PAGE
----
At the heart of agora now is the belief that we need new ways to come together, to create spaces for calm questioning, deep listening, experimentation, and new imaginaries. These permanent and mobile spaces can provide vital time and space to artists, establishing residencies with real connections to local citizens, which can then become lasting hubs of investigation.

We started our first pilot in Rotterdam in November 2023 and our Buenos Aires hub in April 2024. During 2024, our two city hubs and agora now’s project Liquid Becomings will offer 35 residencies.

Kenny Gomes

Liquid Becomings

The European Pavilion 2024

Liquid Becomings is our impermanent, nomadic space; four boats will sail on four European rivers, with their crews of resident artists coming together with communities along the way.

This is the European Pavilion 2024 and you can read more about it here.

Kenny Gomes


Our Rotterdam pilot began in November 2023 with Dutch/Cape Verdean spoken word and jazz artist Kenny Gomes, and Dutch-based Polish music theatre and opera artist Maria Magdalena Kozłowska taking time to work on their practice, coming together with local communities, and performing over three months.

An artist faculty made up of Kenny and Maria plus spoken word artist Y.M.P; guitarist and composer Aart Strootman; artist, researcher and interventionist Merel Smith, and choreographer, researcher and performer Floor van Leeuwen will curate a public programme sharing their artistic ideas and practices in informal settings in the city between May and September 2024.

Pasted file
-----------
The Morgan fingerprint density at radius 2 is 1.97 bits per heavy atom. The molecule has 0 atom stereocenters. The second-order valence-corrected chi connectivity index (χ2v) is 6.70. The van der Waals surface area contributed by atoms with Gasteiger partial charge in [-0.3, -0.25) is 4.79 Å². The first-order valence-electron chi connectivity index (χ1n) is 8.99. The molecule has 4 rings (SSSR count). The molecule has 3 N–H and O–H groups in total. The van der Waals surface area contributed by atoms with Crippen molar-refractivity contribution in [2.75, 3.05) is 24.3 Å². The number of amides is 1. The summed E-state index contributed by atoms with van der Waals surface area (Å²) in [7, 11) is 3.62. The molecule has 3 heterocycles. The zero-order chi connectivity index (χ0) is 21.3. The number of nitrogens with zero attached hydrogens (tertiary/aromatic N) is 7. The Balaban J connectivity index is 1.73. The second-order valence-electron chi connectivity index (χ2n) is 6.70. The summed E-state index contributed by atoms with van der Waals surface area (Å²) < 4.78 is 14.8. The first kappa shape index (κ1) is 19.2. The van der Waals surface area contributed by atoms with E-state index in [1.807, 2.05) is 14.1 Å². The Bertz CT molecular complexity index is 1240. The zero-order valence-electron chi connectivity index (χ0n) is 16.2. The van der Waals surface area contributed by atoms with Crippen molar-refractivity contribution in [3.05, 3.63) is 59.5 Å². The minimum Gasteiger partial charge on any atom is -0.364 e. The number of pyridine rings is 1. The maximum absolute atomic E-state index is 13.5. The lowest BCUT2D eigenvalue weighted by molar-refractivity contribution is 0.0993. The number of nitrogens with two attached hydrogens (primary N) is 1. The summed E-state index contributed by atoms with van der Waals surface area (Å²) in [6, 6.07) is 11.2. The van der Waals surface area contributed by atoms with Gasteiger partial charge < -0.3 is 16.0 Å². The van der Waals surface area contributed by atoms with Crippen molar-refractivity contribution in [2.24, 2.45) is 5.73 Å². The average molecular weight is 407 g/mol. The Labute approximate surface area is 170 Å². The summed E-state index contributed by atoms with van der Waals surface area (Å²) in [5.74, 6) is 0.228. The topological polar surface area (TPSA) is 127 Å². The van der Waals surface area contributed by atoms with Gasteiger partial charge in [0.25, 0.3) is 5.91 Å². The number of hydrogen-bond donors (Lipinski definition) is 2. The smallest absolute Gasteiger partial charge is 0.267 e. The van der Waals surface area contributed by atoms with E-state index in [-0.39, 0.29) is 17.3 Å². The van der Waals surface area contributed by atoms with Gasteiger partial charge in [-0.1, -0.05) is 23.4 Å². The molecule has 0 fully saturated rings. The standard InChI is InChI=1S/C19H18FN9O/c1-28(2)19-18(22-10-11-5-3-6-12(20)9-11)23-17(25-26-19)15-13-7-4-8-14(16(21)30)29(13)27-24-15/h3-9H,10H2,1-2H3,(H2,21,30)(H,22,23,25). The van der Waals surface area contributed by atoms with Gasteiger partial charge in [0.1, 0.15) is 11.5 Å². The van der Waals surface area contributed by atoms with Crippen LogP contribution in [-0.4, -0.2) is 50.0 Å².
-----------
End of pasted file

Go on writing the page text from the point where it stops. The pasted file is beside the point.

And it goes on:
You can read more about the Rotterdam pilot here, and watch Kenny and Maria in conversation with agora now founder Naomi Russell here.


Buenos Aires

Agora now’s first south-south residency saw the electrifying Mozambican dancer and choreographer Idio Chicheva in Buenos Aires hosted by our partner in BA Planta Inclan led by Juan Onofri Barbato and Elisa Carricajo. Idio simultaneously developed his research in residence at Planta Inclan and with communities in the southern area of the city.

Local artists had the opportunity to enjoy free training and research experience looking at the topic: what dance for what space? The project created a deep connection between bodily expression and diverse urban spaces through practical improvisation, instant composition, and interpretation – using traditional Mozambican dance as its inspiration.

Read the personal reflections of agora founder Naomi Russell on the importance of this south-south residency here.